Loading Posts...

Start Working With VMware Fusion Project Nautilus

VMware Fusion team has introduced the Project Nautilus with Fusion Tech Preview 20H1 recently. Project Nautilus, enables OCI container support to Fusion, which the Mac users can run and test their applications on the cloud. I thought to share my fresh experience with this brand new container run time in this post. Yes, it has obvious improvements since this is a tech preview and, if you have any thoughts positive/negative criticism or a reported bug make sure to share this in the official GitHub page.

If you have an existing VMware Fusion GA version, you can run both the versions. In order to use the container runtime you don’t need any additional application to be installed on your Mac, but TechPreview 20H1.

Installing VMware Fusion Tech Preview 20H1

You can download the official release in this link and to your Mac. Just run the installer from your downloaded package.

Fusion Project Nautilus install

You might need to provide your administrator password to copy the application to your application folder.

Fusion Project Nautilus admin password

Just proceed with the installation and, agree to the Terms and Conditions

Fusion Project Nautilus agree to license

If you have an license key witch applied to your existing Fusion package, it will pick it up automatically and, if you don’t have one you can buy a license separately.

Fusion Project Nautilus key

I recommend you to participate to the customer improvement program, because it will help VMware team to improve the stability of the application. If you don’t want that, you have the luxury to deselect the option.

Fusion Project Nautilus CEIP

Start Working With VCTL

After completion of the installation, we need to start working with “vctl“, which is the primary command line interface for the Nautilus. The good thing about this is you don’t need any additional software for this as it is already been installed at this point.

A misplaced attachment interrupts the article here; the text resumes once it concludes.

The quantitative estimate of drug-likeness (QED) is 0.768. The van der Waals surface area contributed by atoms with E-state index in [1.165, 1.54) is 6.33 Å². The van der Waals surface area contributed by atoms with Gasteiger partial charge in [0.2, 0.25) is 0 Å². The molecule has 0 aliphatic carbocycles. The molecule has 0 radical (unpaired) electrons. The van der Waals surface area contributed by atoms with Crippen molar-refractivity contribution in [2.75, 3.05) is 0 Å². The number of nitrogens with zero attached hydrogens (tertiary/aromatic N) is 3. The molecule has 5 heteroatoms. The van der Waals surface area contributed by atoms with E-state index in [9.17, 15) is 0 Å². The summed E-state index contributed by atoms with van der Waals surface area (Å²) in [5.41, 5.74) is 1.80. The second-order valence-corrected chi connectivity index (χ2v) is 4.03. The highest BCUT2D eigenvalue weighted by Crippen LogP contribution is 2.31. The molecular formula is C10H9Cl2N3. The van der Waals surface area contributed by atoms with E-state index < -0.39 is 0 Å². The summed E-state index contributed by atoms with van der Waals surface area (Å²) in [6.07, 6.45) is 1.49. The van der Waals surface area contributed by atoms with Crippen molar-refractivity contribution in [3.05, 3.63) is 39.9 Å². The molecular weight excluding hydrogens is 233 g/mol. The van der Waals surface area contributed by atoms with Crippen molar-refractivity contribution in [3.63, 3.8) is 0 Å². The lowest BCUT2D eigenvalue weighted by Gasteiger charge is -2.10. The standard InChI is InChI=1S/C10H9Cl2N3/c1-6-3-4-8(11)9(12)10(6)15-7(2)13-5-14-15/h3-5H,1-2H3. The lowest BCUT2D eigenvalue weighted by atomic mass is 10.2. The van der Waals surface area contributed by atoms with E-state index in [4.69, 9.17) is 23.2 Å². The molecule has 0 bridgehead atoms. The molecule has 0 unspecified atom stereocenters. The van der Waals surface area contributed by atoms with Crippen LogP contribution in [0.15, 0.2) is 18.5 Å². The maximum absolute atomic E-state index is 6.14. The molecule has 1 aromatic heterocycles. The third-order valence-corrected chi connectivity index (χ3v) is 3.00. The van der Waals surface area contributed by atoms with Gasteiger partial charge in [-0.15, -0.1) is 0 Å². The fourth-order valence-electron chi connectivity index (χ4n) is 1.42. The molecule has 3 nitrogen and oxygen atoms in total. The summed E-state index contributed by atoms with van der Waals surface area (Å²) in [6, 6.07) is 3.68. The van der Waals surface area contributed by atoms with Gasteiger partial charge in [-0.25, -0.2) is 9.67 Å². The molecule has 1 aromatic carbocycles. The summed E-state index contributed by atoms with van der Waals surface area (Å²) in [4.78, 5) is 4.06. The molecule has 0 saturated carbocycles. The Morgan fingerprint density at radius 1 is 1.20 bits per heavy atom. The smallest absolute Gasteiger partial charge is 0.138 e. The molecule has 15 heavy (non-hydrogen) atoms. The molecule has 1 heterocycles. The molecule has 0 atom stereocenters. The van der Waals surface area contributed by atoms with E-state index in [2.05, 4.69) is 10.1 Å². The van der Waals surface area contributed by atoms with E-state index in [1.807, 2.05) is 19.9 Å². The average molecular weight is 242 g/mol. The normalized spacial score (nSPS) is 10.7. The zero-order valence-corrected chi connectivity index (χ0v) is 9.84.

But, system preparation is needed and, you can prepare your system with the below command

vctl system start

It will make your system ready with storage and, networking for your containers.

Fusion Project Nautilus start

To get a glance of the basic vctl commands, you can just use “vctl” and, it also gives you the basic usage of the commands

Fusion Project Nautilus help

Read More:

Container images can be downloaded from a centralized container repository.

vctl pull <container_repository_and_path>/<container_name>:<tag>

Above command needs to be followed, which is much similar to the docker pull command. The progress of the image pulling gave me an unusual output, but the my container image successfully pulled to my local repository. Hope this output will be fixed in coming releases.

Fusion Project Nautilus pull

To view the container images below commands need to be used

vctl get image (shorten version vctl get i)

Fusion Project Nautilus images

To run the container in “non-detached” mode use the below command

vctl run container <container_name> -i <docker_image>

Fusion Project Nautilus container start

To view the running containers use the “ls” command, the output will give you the details such as IP address, status ,etc

vctl ls c

Fusion Project Nautilus list containers

To run the container in detached mode (run in background) use the “-d” flag with the container. Note the IP address of the container.

Fusion Project Nautilus run containers

If you check the container IP address in your browser your container web page will be loaded

Fusion Project Nautilus container output

Connect To The Container Shell

Below command will give you access to the container shell. This is quite useful for the container interaction. Below output shows the container IP address from the shell.

To come out from the shell “exit” command can be used.

Fusion Project Nautilus container shell

Start And Stop A Container

To start and stop the containers below commands can be used.

To start the container : vctl start container <container_name> -d (-d for detached mode)

To stop the container : vctl stop container <container_name>

Fusion Project Nautilus start and stop containers

Once you stop a container container will not be deleted, but stopped. To view the stopped containers use the ls command with “-a” flag

vctl ls c -a

To remove these stopped containers below command can be used

vctl delete c <container_name>

Fusion Project Nautilus delete containers

View And Remove Unused Container Images

You can view the downloaded containers as below

vctl ls images (-i is the shor flag)

To remove the image

vctl delete image <image_name>

Fusion Project Nautilus delete images

View System Status

You can view the overall Nautilus system status with below command

vctl system status

Fusion Project Nautilus system status

I hope this is useful for those who interested about these releases and, we expect to see further improvements of these products. Again, make sure to report any bug or your feedback in the official GitHub page.

Click to rate this post!
[Total: 3 Average: 5]

Aruna Lakmal

Associate Technical Specialist at Pearson, Sri Lanka. Technology junky, enthusiast, a VMware vExpert and a blogger with more than 7 years of Experience in Information Technology more focusing on VMware Virtualization, Microsoft and Datacenter Technologies.

Get Updates Directly To Your Inbox!

   

Leave a Reply

Loading Posts...